Ford Pinto Case Study
Ford Pinto case and unethical decision making According to the article, Tioga is inclined to make unethical decisions due to the nature of his work. Therefore, his decision not to recall the defective Pinto for further Improvements to its safety standards Is unethical. This Is due to the fact that, people were unaware that Pinto could entail great risks for their safety. Moreover, Goal Is based on scripts before making his decision. Thus, by using a cost-benefit analysis means that he considers human life a financial value which contradicts the values and principles of moral behavior.
HIS decision making process Is based on the utilitarian model which means that he seeks for a decision that would maximize his overall happiness. This decision was to act In favor of his company’s profitability Instead of people’s safety. However, the solo-psychological dynamics that forced Goal to make an unethical decision are many and difficult to recognize even an experienced manager like him. To start with, time pressure is a leading factor that he could not avoid during the decision making process.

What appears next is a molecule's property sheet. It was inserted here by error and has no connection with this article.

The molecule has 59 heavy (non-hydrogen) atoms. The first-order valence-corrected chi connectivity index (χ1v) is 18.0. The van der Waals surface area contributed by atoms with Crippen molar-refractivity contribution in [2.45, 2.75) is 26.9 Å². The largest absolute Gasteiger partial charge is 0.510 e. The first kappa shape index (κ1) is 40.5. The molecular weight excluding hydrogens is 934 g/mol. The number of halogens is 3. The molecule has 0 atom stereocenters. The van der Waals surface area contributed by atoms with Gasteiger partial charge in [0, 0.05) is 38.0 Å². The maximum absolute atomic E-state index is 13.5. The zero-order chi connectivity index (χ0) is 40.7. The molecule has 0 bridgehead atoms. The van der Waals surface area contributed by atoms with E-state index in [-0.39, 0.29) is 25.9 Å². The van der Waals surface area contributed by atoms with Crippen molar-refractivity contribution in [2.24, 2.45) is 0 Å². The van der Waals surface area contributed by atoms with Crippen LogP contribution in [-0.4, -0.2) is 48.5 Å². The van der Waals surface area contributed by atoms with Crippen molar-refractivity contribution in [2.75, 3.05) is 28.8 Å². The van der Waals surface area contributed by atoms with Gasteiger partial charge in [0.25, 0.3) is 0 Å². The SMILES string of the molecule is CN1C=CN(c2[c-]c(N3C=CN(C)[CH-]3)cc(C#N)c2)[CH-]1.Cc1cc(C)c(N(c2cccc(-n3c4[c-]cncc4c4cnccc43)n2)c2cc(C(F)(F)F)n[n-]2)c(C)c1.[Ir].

Indeed, the rigid completion between car industries along with the oil crisis which affected the marketplace were two key issues that Tioga had to take into consideration before making his decision.
Moreover, Tioga felt loyal towards his Job because of the good salary and the carrier opportunities, therefore, he had adopted the cultural values of the organization which means that he was acting for the organization’s profitability and sustainability.
Furthermore, he experienced a lot of corporate pressure to follow specific guidelines concerning the production costs which did not allow him to move forward Pinto’s recall. Another reason was the heavy workload which limited his ability to consider the ethical dimensions of his decision, but rather, focus on a schematic processing which was the only way to evaluate the large amount of information.